Burma is a tea culture, and it is also a snacking culture. Coffee may be king in Vietnam, but Burma is the middle-ground between South Asia and Southeast Asia: in Yangon, it’s always tea-and-nosh time somewhere.
People drink sweet milky tea reminiscent of India’s iconic masala chai,but they also are partial to clear Chinese teas, sometimes served with sugar. The second most important aspect of Burmese leisure time? The snacks. The snacks are key. (And perhaps a newspaper. Or two).
It was in the spirit of hunting down tea-snacks that we stumbled upon the Golden Star Restaurant, a noodle-tea-snack shop on 50 Street Lower Block, a bit off Maha Bandoola Road.
Like most Burmese noodle-tea-snack shops, it’s a small place with small tables, but unlike most, Golden Star is set under some appealing green trees and is on a relatively quiet side-street—no need to suck in exhaust fumes with your meal.
We sat down, and as at most Burmese snack-shops, various plates of baked goods appeared within seconds. These baked goods usually are somewhat unremarkable, but we noticed immediately that the snacks here looked awfully nice.
The extremely friendly owner, who is named Nu Nu Wai, quickly noticed the foreigners perusing the (English! Shocking!) menu and informed us in English that her daughter studies medicine in Los Angeles, and we’d really like to try the Shan noodles, wouldn’t we? Well, of course. When you put it like that.
Shan noodles are sort of a soup-less, chilled version of the iconic Northern Thai Khao soi: spiced chicken, egg, some pickled vegetables, and curry spices. This is a simple and satisfying dish that seems to be ubiquitous (and often a bit mundane-looking) throughout Burma: at Golden Star, it was a remarkably good and appealing-look light meal, with a rich flavor and a rather unique texture.
Once Nu Nu Wai realized that we were quite gung-ho about the noodles, she immediately began plying us with more baked goods. “I bake everything here! All myself!” she said, as she continued to put multicolored plates of something in front of our noses.
I dutifully sampled a puff pastry stuffed with mutton, which was extravagantly good: a millennium away from the tragic specimens served on long-haul bus lines. And here I thought I was largely immune to the earthly delights of pastry.
Did you know the Burmese have a remarkable hand with flan? Bigger, less appetizing versions of the crackle-crusted Burmese flan above are dished out of big metal bowls on the street in Yangon: these delightful personal-sized versions were eggy, ethereal, and not too sweet, with a bit of crunch on top. You could quite easily sell these as exotic Burmese creme brulee in the dark heart of San Francisco’s hipster warrens for around $14 a pop. Ms Nu Nu Wai may want to contemplate a lucrative franchise.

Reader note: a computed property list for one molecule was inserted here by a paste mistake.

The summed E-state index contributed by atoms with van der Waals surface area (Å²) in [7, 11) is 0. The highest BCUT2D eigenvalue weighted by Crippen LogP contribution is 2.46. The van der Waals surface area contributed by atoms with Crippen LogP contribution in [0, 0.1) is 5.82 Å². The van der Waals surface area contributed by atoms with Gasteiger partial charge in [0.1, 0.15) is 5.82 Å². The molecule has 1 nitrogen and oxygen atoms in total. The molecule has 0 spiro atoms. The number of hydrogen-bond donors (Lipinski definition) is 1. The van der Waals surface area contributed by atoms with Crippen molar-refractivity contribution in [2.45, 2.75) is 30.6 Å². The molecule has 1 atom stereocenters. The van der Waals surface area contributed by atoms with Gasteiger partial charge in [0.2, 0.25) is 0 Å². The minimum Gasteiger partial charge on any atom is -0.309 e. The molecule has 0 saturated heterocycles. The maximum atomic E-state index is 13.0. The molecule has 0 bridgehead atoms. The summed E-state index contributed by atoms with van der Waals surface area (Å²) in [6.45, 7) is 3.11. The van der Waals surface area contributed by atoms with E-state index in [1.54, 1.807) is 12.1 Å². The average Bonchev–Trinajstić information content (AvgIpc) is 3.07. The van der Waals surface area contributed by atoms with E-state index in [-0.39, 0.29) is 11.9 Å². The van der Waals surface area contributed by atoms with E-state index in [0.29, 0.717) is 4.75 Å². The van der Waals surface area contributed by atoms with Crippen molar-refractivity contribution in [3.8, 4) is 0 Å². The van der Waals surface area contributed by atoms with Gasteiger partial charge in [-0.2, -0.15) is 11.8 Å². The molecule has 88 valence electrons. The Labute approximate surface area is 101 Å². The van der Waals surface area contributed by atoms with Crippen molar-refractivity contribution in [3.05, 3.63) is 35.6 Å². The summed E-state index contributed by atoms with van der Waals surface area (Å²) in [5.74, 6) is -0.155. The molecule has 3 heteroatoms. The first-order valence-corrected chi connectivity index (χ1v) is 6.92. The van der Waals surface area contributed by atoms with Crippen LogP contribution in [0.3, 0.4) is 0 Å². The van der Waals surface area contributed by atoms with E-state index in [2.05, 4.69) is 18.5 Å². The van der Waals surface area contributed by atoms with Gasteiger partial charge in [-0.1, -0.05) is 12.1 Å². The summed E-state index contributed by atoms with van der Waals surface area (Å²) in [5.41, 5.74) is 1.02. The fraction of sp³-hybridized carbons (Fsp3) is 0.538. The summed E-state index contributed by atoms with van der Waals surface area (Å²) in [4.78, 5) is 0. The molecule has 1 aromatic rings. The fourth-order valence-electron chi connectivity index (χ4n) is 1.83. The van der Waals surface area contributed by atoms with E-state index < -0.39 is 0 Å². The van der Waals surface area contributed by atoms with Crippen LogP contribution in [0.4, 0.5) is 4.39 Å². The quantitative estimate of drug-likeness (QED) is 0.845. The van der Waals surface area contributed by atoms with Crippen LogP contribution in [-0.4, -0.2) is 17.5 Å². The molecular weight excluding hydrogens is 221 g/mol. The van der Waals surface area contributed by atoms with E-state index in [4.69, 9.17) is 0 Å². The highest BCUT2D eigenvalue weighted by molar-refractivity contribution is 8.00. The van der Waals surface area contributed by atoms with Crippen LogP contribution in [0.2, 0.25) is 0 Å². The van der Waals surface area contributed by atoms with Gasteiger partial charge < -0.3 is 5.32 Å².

We were then gifted a special tea-cake, containing red-bean paste and salted duck egg. “A gift for you!” said Ms Nu Nu, and although I was by then uncomfortably full, I was willing to take on the arduous task of finishing the thing. Unsurprisingly: delicious. A buttery, flaky exterior, juxtaposed with rich, creamy red-bean paste and the slightly salty kick of duck egg. Not a Mooncake, as Terry hastened to point out—something regular people who are interested in the welfare of their arteries might eat with tea, instead.
I got up to take photos, which meant the kitchen staff and Ms Nu Nu immediately began having fun posing and indicating what I should be taking photos of. Here she is with some of her baked goods.
The kitchen staff let me wander around and take photos of them, as the girls and boys chided each other, giggling, into posing. Much amusement over the final results when I pulled them up on my viewfinder.
On the way out, Ms Nu Nu inquired if we’d like to sample her lunch. “It is little Burmese fish,” she said: and so it was, a curry made of tiny, halved silverfish, served with rich and a side-dish or two in the typical Burmese fashion. It looked delicious, but as any more food would have likely inspired nightmarish gastric discomfort, we had to decline.
Golden Star Restaurant tucked in among some other noodle and curry stalls, and you’ll miss the place if you’re walking particularly forcefully—never a great idea in Yangon, Land of the Deadly Gaping Sidewalk Hole. Observe the figure above.
If you commit it to memory, you too may be wrapped into the warm embrace of delicious noodles and copious, nigh-on-deadly quantities of home-made Burmese tea cakes.
I am by no means a Yangon authority (though I did avoid plummeting feet-first into any of the aforementioned Gaping Sidewalk Holes), but for me, Golden Star Restaurant and the friendly presence of Ms Nu Nu makes this little joint just about the platonic ideal of tea-and-snack-shops.
May she become famous and featured in the Lonely Planet, or at least one of the more genteel episodes of Anthony Bourdain’s latest. She and her staff deserve it.